Pneumoperitoneum in laparoscopic surgery: Comparison of the effect on gastric and intestinal motility in pediatric and adult rats

Authors

Keywords:

Laparoscopy, Pneumoperitoneum, Gastric motility, Intestinal motility, Child

Abstract

Aim: There are limited data on how pneumoperitoneum used during laparoscopy affects gastric and intestinal motility in children compared to adults. The aim of this experimental study is to measure and compare the effects of pneumoperitoneum on the gastric and small intestinal motility among children and adult rats.

Methods: The study was conducted with 4 groups: Groups 1 and 2 (n=8 and 7, respectively) comprised pediatric rats while Groups 3 and 4 (n= 10 and 10, respectively) included adult rats. Pneumoperitoneum was achieved in Groups 1 and 3. Laparotomy was performed in Groups 2 and 4. The duration of procedure was 90 minutes in all groups. CO2 (Thermoflator, Karl-Storz, Germany) insufflation pressure was maintained at 5 mHg-0.5 ml/min. Postoperative gastric and intestinal motility studies were performed in all groups. Contractile responses to Acetylcholine and potassium chloride (at a dose range of 10-8 to 10-3 mM) were recorded (Isometric Transducer, Biopac, USA). Data Collection Analysis System (MP100 Biopac, USA) was used to analyze the data.

Results: The lowest contraction response was obtained in group 1 for both the stomach and intestine. The responses of pediatric groups to potassium chloride and acetylcholine were lower than those of adult groups, but there was no significant difference among the 4 groups (P>0.05).

Conclusion: This study may suggest that in the similar setting for pediatric and adult age groups, pneumoperitoneum does not significantly adversely affect gastric and small intestinal motility in children. Future studies should aim to investigate the effects of pneumoperitoneum on gastric and intestinal motility at different ages, weights, types of anesthesia, intra-abdominal pressures and operative durations.

Downloads

Download data is not yet available.

References

Jimbo T, Masumoto K, Takayasu H, Shinkai T, Urita Y, Uesugi T, et al. Outcome of early discharge protocol after appendectomy for pediatric acute appendicitis. Pediatr Int. 2017;59(7):803-6.

Ünsal A.M, İmamoğlu M, Kadioğlu M. The Acute Alterations in Biochemistry, morphology and contractility of rat-isolated terminal ileum via increased intra-abdominal pressure. Pharmacological Research. 2006;53:135-41.

Goitein D, Papasavas P, Yeaney W, Gaqne D, Hayetian F, Caushaj P, et al. Microsphere intestinal blood flow analysis during pneumoperitoneum using carbon dioxide and helium. Surg Endosc. 2005;19:541-5.

Diebel LN, Dulchavsky SA, Brown WJ. Splanchnic ischemia and bacterial translocation in the abdominal compartment syndrome. J Trauma. 1997;43:852-5.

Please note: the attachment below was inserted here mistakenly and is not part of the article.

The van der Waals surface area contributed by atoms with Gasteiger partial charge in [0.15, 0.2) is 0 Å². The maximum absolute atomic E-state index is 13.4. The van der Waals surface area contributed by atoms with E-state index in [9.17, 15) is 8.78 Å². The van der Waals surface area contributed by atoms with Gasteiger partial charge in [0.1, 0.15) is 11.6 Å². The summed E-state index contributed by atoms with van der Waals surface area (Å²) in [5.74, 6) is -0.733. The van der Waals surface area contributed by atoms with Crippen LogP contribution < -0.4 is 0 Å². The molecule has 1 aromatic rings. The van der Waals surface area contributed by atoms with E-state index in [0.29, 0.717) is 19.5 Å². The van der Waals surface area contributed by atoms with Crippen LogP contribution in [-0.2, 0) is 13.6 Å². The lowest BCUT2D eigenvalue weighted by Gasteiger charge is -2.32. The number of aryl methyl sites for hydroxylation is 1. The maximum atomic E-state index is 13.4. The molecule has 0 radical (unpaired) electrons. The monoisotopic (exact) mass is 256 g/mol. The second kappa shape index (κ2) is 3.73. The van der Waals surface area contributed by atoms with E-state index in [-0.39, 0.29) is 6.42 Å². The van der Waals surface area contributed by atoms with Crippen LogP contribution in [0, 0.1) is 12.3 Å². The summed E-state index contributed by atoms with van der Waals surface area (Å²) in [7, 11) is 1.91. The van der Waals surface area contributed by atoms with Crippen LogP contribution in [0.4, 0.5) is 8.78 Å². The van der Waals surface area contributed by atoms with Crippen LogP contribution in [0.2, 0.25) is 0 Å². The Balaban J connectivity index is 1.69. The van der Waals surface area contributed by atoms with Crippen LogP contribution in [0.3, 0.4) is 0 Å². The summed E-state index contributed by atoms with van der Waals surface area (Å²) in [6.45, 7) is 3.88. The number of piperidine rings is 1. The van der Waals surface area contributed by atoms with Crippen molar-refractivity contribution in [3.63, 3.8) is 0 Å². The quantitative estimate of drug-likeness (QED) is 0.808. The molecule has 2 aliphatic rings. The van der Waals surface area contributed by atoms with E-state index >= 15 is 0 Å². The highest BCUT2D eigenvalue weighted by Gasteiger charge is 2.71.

Samel ST, Neufang T, Mueller A, Leister I, Becker H. New abdominal cavity champer to study the impact of increased intraabdominal pressure on microcirculation of gut mucosa by using video microscopy in rats. Crit Care Med. 2002;30:1854-8.

Ludwig KA, Frantzides CT, Carlson MA, Grade KL. Myoelectric motility patterns following open versus laparoscopic cholecystectomy. J Laparoendosc Surg. 1993;3:461-6.

Naito T, Garcia-Luiz A, Vladisavljevic A, Matsuno S, Gagner M. Gastrointestinal transit and stress response after laparoscopic vs conventional distal pancreatectomy in the canin model. Surg Endosc. 2002;16:1627-30.

Hotokezaka M, Dix J, Mentis EP, Schirmer BD. Gastrointestinal recovery after laparoscopic vs open colon surgery. Surg Endosc. 1996;10:485-9.

Sparkes AH, Papasouliotis K, Viner J, Cripps PJ, Gruffydd-Jones TJ. Assessment of orocaecal transit time in cats by the breath hydrogen method: the effects of sedation and a comparison of definitions. Res Vet Sci. 1996;60:243-6.

Inada T, Asai T, Yamada M, Shingu K. Propofol and midazolam inhibit gastric emptying and gastrointestinal transit in mice. Anesth Analg. 2004;99(4):1102-6.

Taché Y, Martinez V, Million M, Wang L. Stress and the gastrointestinal tract III. Stress-related alterations of gut motor function: role of brain corticotropin-releasing factor receptors. Am J Physiol Gastrointest Liver Physiol. 2001;280(2):173-7.

Caso JR, Leza JC, Menchén L. The effects of physical and psychological stress on the gastro-intestinal tract: lessons from animal models. Curr Mol Med. 2008;8(4):299-312.

Mayer S, Peukert N, Gnatzy R, Gosemann JH, Lacher M, Suttkus A. Physiologic Changes in a Small Animal Model for Neonatal Minimally Invasive Surgery. J Laparoendosc Adv Surg Tech A. 2018;28(7):912-7.

Downloads

Published

2019-12-03

Issue

Section

Research Article

How to Cite

1.
Alıcı U, Unlu A, Aydın Y, Tokar B. Pneumoperitoneum in laparoscopic surgery: Comparison of the effect on gastric and intestinal motility in pediatric and adult rats. J Surg Med [Internet]. 2019 Dec. 3 [cited 2022 Oct. 7];3(12):837-40. Available from: https://jsurgmed.com/article/view/585425